|Thomas Yeager-Captain||Gross, Edwin||Rothman, Ernst|
|James M. Wilson-First Lieutenant||Geidner, James||Rhoads, George W.|
|Joseph T. Wilt-Second Lieutenant||Henry, George F.||Romig, John|
|Joseph T. Wilt-First Sergeant||Houck, John||Schneck, Samuel|
|Solomon Goebel-Second Sergeant||Hillegas, Nathaniel||Storch, Henry|
|William Wolf-First Corporal||Hettinger, Joseph||Shiffert, Charles A.|
|John E. Webster-Second Corporal||Hoxworth, George||Sigman, M. H.|
|Ignitz Cressor-Third Corporal||Hittle, Edwin M.||Seip, Lewis G.|
|Daniel Kramer-Fourth Corporal||Jacobs, David||Sheidler, Adolphus|
|Abbott, Charles W||Kress, William||Sheidler, Enville|
|Cole, Norman H.||Keiper, George W.||Uhler, John E.|
|Deitrich, Charles||Leisenring, Martin W.||Wetherhold, Allen|
|Derr, Henry Wilson||Leh, Franklin||Weiss, David|
|Dunlap, Milton H.||Miller, Edwin H.||Wagner, William|
|Early, William||M'Nulty, Henry||Weiss, Joseph|
|Frederick, Gideon||Pfeffer, Charles A.||Weegandt, Benneville|
|Fuller, Matthew R.||Reber, Jonathan W.|
|Frame, William G.||Rhue, William|
History of Pennsylvania Volunteers 1861-65. By: Samuel P. Bates. Vol.1
Page 9 THE ALLEN INFANTRY IN
THE ALLEN INFANTRY IN 1861.
By James L, Schaadt, of Allentown, Pa.
On the 13th of April, 1861, being the day following the bombardment of Fort Sumter and two days previous to the call of President Lincoln for 75,000 volunteers, the citizens of Northampton and Lehigh counties called and held a public meeting in the square at Easton "to consider the posture of affairs and to take measures for the support of the National Government." Eloquent and patriotic speeches were made and the First Regiment of Pennsylvania Volunteers was formed as the result of the meeting. There was then in existence three military companies at Allentown-the Jordan Artillerists, commanded by Captain (later Major) W. H. Gausler ; the Allen Rifles, organized in 1849 and commanded by Captain (later Colonel) T. H. Good, and the Allen Infantry, organized in 1859 and commanded by Captain (later Major) Thomas Yeager. The Artillerists and the Rifles consolidated and became Company I, of the First Regiment, and with the other companies of the regiment were mustered in on April 20th, 1861, Captain Good having been chosen lieutenant colonel of the regiment. Captain Gausler was selected to command Company L.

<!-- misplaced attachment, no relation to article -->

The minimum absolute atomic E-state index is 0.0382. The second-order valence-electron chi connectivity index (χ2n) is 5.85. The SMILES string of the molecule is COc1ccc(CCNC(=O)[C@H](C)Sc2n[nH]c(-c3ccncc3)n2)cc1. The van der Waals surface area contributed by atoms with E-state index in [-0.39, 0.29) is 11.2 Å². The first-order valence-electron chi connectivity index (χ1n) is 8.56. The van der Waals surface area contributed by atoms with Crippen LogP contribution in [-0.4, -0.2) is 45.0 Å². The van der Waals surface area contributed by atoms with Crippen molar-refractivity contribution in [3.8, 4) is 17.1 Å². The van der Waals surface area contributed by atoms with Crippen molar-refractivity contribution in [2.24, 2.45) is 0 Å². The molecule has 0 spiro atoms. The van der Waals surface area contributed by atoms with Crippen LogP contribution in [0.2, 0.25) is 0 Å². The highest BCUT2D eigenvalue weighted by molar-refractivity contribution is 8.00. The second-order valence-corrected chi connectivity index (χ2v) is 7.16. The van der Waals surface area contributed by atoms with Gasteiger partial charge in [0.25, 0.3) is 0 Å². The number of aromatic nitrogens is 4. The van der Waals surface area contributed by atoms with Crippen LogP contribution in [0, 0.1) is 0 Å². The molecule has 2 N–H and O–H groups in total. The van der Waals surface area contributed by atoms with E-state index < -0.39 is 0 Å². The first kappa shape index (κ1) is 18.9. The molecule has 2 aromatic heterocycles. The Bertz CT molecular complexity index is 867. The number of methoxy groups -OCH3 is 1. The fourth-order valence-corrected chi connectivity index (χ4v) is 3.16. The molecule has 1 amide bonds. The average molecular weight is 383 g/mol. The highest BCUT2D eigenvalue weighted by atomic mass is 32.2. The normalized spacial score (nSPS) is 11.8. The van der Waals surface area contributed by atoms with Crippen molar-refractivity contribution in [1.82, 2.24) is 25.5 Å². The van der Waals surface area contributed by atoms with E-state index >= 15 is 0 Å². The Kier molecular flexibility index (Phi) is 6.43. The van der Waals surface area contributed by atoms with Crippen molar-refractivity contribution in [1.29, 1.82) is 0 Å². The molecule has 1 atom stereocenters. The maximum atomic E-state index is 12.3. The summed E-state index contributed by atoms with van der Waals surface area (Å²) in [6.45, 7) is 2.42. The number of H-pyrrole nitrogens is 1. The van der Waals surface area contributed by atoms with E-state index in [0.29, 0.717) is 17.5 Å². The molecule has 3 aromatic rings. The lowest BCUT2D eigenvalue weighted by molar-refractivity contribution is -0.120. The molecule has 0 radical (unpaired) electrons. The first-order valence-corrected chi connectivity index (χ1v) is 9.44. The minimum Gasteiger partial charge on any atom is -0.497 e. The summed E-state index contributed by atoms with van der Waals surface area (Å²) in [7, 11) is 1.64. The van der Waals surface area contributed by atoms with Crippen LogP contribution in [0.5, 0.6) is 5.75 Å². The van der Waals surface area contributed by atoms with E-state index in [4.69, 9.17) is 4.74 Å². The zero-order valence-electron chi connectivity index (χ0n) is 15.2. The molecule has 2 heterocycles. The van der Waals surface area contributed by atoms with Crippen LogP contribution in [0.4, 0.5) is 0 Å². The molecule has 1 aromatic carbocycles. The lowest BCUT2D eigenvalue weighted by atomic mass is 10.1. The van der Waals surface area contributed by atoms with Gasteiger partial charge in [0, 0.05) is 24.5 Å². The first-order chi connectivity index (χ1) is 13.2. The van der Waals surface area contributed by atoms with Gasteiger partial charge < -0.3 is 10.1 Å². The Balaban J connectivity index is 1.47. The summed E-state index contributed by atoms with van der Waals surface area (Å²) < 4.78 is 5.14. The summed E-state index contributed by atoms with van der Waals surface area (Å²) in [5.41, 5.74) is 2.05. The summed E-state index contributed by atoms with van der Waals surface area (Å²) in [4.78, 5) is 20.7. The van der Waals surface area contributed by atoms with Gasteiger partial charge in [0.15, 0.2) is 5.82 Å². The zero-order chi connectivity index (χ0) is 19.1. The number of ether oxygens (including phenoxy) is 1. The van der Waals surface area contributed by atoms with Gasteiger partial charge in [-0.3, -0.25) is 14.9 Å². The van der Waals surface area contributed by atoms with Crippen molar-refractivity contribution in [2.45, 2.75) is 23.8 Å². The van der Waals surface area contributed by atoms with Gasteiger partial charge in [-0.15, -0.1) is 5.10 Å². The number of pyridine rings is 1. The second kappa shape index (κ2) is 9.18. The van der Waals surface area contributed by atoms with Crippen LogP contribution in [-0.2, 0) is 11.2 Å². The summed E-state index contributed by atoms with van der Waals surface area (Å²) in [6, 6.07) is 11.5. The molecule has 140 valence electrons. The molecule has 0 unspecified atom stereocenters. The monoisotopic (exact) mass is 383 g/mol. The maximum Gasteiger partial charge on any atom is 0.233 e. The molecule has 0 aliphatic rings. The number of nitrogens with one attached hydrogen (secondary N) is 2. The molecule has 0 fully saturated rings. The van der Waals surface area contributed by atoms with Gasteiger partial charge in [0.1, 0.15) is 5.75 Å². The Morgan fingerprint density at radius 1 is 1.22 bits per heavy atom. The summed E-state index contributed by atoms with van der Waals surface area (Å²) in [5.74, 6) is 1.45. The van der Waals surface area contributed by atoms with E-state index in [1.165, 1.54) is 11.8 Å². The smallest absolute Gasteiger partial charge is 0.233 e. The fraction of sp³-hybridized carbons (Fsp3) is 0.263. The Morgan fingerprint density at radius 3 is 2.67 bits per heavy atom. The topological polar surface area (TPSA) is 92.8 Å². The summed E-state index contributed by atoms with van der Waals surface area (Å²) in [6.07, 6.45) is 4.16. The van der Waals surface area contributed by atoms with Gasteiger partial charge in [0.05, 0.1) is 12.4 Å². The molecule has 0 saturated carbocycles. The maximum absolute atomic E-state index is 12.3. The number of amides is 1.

No sooner had the news of the attack on Fort Sumter come to Allentown than Captain Yeager, of the Allen Infantry, hurried to Harrisburg and tendered the services of himself and his command to Governor Curtin. He received one of the first, if not the first, captain's commissions issued for the Civil War, and with it in his pocket hurried back to Allentown and called upon his company for volunteers to defend the National Capital, then threatened by the Secessionists.